in the following manner. For stands where the direct estimates are reliable and have small errors compared to the unexplained variance of the fitted models (i.e., σ^v2>σ^ei2), γi is close to 1, and μ^FH,i is approximately equal to the ground estimate for the stand. That is, in stands with low sampling errors, the direct ground estimate is “trusted” more than the model and μ^FHiμ^gi*. For stands where direct estimates are unreliable, σ^v2=σ^ei2 the parameter γi is close to 0, and most weight and confidence will be put in the synthetic prediction μ^FHsixitβ^. For unsampled stands or stands with only one VRP, γi cannot be computed because it is not possible to obtain the variance of the direct estimator, σ^ei2, with less than two VRP. Therefore, for stands with less than two VRP, all weight needs to be put in the model, and then the stand-level estimates based on the FH model are synthetic.

For stands with two or more VRP, for models fitted using REML, an approximately unbiased estimator of the mean square error of μ^FHi is

mse(μ^FHi>1VRP)=gi 1(σ^v2)+gi 2(σ^v2)+2gi 3(σ^v2).(13)

This mean square error estimator has three components g1(σ^v2), g2(σ^v2), and 2g3(σ^v2) indicated in equations 14–16:

gi 1(σ^v2)=γiσ^ei2(14)
gi 2(σ^v2)=(1-γi)2xit{i:ni>2xitxiσ^v2+σ^ei2}-1xi(15)
gi 3(σ^v2)=σ^ei4(σ^v2+σ^ei2)-3V¯(σ^v2).(16)

The term V¯(σ^v2) in equation 15 is the inverse of the Fisher information matrix for the model (9). Details on V¯(σ^v2) can be found in Rao and Molina (2015, p. 136). This estimator has a bias whose order of magnitude is o(m−1), where m is the number of sampled stands. Thus in applications where a large number of stands are sampled it can be expected to provide almost unbiased estimates of the mean square error of μ^FHi. For unsampled stands or stands with only one plot, an estimator of the mean square error of μ^FHi can be obtained using equation 17 (Rao and Molina, 2015, p. 139)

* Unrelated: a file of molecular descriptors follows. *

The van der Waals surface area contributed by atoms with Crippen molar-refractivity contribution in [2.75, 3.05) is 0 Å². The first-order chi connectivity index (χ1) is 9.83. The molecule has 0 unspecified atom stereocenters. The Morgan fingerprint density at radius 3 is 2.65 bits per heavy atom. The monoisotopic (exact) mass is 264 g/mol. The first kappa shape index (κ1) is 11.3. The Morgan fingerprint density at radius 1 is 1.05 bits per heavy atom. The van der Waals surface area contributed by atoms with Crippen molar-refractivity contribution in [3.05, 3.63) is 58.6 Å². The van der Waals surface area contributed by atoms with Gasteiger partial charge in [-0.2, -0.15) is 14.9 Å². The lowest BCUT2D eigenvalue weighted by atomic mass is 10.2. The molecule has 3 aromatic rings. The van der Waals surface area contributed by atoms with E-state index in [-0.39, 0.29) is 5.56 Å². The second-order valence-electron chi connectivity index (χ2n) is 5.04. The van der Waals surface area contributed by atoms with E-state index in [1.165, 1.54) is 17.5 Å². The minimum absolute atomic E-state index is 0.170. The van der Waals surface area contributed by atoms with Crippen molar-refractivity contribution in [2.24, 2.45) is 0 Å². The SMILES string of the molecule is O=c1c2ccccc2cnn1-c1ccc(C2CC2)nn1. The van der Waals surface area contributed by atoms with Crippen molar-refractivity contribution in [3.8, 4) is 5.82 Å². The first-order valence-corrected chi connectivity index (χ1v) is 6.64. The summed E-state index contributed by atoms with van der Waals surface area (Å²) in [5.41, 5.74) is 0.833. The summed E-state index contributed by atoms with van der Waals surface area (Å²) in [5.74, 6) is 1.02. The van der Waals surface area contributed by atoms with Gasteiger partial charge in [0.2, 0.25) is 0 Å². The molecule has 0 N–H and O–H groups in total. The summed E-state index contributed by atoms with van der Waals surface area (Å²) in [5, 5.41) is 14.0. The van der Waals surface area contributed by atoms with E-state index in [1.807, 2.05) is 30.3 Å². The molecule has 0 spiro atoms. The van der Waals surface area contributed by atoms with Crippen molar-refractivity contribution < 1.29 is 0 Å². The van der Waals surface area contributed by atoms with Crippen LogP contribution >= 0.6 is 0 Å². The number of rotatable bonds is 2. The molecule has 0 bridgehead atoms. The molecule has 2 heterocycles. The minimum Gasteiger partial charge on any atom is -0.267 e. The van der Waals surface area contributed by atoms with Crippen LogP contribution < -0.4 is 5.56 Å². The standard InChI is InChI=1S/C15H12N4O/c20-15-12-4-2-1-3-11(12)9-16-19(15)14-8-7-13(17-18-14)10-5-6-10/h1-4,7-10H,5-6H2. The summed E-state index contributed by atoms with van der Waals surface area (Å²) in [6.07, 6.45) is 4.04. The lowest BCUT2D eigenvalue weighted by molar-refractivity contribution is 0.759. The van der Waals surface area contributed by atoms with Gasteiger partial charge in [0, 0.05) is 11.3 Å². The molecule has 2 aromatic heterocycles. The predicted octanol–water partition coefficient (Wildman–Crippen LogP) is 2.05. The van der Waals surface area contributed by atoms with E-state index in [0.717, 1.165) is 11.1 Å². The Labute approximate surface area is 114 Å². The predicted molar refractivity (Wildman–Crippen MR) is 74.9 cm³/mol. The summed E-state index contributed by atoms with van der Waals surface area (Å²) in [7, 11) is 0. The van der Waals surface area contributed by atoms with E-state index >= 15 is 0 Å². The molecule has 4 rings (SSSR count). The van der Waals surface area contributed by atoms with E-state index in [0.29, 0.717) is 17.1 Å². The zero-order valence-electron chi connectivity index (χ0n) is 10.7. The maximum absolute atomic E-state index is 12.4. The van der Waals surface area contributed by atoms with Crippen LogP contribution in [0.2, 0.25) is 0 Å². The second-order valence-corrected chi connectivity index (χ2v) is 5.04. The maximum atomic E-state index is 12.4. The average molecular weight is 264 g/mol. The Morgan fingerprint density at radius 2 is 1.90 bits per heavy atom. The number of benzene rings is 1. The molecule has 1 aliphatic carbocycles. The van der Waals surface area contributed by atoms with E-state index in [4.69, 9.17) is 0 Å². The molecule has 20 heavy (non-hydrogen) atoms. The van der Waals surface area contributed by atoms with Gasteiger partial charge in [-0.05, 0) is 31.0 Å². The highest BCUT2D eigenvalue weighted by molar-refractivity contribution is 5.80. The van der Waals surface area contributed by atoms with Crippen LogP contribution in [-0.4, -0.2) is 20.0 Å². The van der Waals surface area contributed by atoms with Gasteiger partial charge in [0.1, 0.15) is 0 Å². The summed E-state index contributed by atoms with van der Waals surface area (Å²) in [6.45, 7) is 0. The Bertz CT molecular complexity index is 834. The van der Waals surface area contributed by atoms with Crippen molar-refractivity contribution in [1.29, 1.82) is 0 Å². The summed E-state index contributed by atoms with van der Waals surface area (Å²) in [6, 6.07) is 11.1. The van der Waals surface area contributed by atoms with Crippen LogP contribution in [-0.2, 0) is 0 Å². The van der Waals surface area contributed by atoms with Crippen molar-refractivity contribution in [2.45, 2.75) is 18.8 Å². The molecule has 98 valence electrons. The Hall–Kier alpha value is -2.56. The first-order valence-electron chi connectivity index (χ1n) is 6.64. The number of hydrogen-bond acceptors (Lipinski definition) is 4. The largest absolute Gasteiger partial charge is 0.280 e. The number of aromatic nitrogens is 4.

Note that we only use the subindexes >1VRP and ≤1VRP in equations 10, 11, 13, 17 to explicitly state the formulas to use depending on the number of VRP in the stand. In the remaining sections these subindexes will be omitted to simplify the notation; and μ^FHi and mse(μ^FHi) will refer to the estimator and mse estimator needed depending on the number of VRP in the stand. The root mean square error,rmse, and relative root mean square error, rrmse, for estimates based the FH models were computed as rmse(μ^FHi)=mse(μ^FHi) and rrmse(μFHi)=rmse(μ^FHi)μ^FHi, respectively.